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## 7Vectors

As you move from practicing `R` basics to interacting with data, you will need to understand how that data is stored, and to carefully consider the appropriate structure for the organization, analysis, and visualization of your data. This chapter covers the foundational concepts for working with vectors in `R`. Vectors are the fundamental data type in `R`, so understanding these concepts is key to effectively programming in the language. This chapter discusses how `R` stores information in vectors, the way in which operations are executed in vectorized form, and how to extract data from vectors.

### 7.1 What Is a Vector?

Vectors are one-dimensional collections of values that are all stored in a single variable. For example, you can make a vector `people` that contains the character strings “Sarah”, “Amit”, and “Zhang”. Alternatively, you could make a vector `one_to_seventy` that stores the numbers from 1 to 70. Each value in a vector is referred to as an element of that vector; thus the `people` vector would have three elements: `"Sarah"`, `"Amit"`, and `"Zhang"`.

Remember

All the elements in a vector need to have the same type (e.g., numeric, character, logical). You can’t have a vector whose elements include both numbers and character strings.

#### 7.1.1 Creating Vectors

The easiest and most common syntax for creating vectors is to use the built-in `c()` function, which is used to combine values into a vector. The `c()` function takes in any number of arguments of the same type (separated by commas as usual), and returns a vector that contains those elements:

```# Use the `c()` function to create a vector of character values
people <- c("Sarah", "Amit", "Zhang")
print(people)
#  "Sarah" "Amit" "Zhang"
# Use the `c()` function to create a vector of numeric values
numbers <- c(1, 2, 3, 4, 5)
print(numbers)
#  1 2 3 4 5```

When you print out a variable in `R`, the interpreter prints out a `` before the value you have stored in your variable. This is `R` telling you that it is printing from the first element in your vector (more on element indexing later in this chapter). When `R` prints a vector, it prints the elements separated with spaces (technically tabs), not commas.

You can use the `length()` function to determine how many elements are in a vector:

```# Create and measure the length of a vector of character elements
people <- c("Sarah", "Amit", "Zhang")
people_length <- length(people)
print(people_length)
#  3

# Create and measure the length of a vector of numeric elements
numbers <- c(1, 2, 3, 4, 5)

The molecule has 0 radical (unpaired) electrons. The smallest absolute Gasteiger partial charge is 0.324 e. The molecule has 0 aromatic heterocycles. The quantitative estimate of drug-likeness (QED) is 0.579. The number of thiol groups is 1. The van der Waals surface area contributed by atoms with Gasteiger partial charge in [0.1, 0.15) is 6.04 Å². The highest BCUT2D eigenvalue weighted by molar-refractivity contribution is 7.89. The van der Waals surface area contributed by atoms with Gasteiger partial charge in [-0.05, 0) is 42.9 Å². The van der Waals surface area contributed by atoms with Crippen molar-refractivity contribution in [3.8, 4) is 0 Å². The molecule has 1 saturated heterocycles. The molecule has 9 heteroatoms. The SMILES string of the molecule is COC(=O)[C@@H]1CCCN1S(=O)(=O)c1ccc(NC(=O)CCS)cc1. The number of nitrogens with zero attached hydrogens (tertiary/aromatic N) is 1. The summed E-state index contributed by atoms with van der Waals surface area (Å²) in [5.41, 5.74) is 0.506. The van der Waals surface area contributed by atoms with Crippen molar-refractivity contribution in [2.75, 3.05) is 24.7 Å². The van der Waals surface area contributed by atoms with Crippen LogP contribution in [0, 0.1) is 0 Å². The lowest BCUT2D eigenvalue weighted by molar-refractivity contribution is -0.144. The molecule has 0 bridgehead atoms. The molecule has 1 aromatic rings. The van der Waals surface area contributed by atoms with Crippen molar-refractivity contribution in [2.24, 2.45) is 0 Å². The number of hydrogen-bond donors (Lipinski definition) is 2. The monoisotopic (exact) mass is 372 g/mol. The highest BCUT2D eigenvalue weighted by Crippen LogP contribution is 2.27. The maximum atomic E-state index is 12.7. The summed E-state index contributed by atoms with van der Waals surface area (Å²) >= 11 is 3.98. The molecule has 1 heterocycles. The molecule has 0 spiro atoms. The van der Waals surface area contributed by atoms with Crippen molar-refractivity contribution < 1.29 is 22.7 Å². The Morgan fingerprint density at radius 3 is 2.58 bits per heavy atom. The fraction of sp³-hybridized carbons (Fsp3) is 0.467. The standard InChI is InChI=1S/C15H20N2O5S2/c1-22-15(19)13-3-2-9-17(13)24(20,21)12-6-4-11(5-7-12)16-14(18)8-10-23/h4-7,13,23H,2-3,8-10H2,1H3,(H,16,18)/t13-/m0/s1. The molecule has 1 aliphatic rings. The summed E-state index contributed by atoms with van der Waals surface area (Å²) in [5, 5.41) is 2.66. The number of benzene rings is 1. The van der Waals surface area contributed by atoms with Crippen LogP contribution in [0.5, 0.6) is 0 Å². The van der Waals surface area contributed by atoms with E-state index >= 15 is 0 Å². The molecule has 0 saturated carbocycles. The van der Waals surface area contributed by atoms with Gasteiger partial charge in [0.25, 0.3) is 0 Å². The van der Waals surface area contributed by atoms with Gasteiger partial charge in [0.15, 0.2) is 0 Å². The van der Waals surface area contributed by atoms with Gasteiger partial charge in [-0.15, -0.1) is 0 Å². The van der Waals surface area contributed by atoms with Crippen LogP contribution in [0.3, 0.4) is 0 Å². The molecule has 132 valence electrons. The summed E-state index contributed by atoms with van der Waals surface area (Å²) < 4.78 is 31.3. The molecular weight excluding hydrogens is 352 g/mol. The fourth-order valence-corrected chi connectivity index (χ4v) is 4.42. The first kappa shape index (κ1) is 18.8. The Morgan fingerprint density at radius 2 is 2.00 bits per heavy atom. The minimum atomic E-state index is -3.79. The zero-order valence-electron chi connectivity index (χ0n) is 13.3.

print(length(numbers))
#  5```

Other functions can also help with creating vectors. For example, the `seq()` function mentioned in Chapter 6 takes two arguments and produces a vector of the integers between them. An optional third argument specifies how many numbers to skip in each step:

```# Use the `seq()` function to create a vector of numbers 1 through 70
# (inclusive)
one_to_seventy <- seq(1, 70)
print(one_to_seventy)
#  1 2 3 4 5 .....

# Make vector of numbers 1 through 10, counting by 2
odds <- seq(1, 10, 2)
print(odds)
#  1 3 5 7 9```

As a shorthand, you can produce a sequence with the colon operator (`a:b`), which returns a vector from `a` to `b` with the element values being incremented by `1`:

```# Use the colon operator (:) as a shortcut for the `seq()` function
one_to_seventy <- 1:70```

When you print out `one_to_seventy` (as in Figure 7.1), in addition to the leading `` that you’ve seen in all printed results, there are bracketed numbers at the start of each line. These bracketed numbers tell you the starting position (index) of elements printed on that line. Thus the `` means that the printed line shows elements starting at element number `1`, a `` means that the printed line shows elements starting at element number `28`, and so on. This information is intended to help make the output more readable, so you know where in the vector you are when looking at a printed line of elements. Figure 7.1 Creating a vector using the seq() function and printing the results in the RStudio terminal. In the console, the statement at the top reads, # Create a vector holding the values 1 through 70 using the 'seq()' function. The first line of command reads, one_to_seventy <-seq(1, 70). The second line of command reads, print (one_to_seventy). The output reads,  1 2 3 4 5 6 7 8 9 10 11 12 13 14 15 16 17 18 19 20 21 22 23 24 25 26 27  28 29 30 31 32 33 34 35 36 37 38 39 40 41 42 43 44 45 46 47 48 49 50 51 52 53 54  55 56 57 58 59 60 61 62 63 64 65 66 67 68 69 70.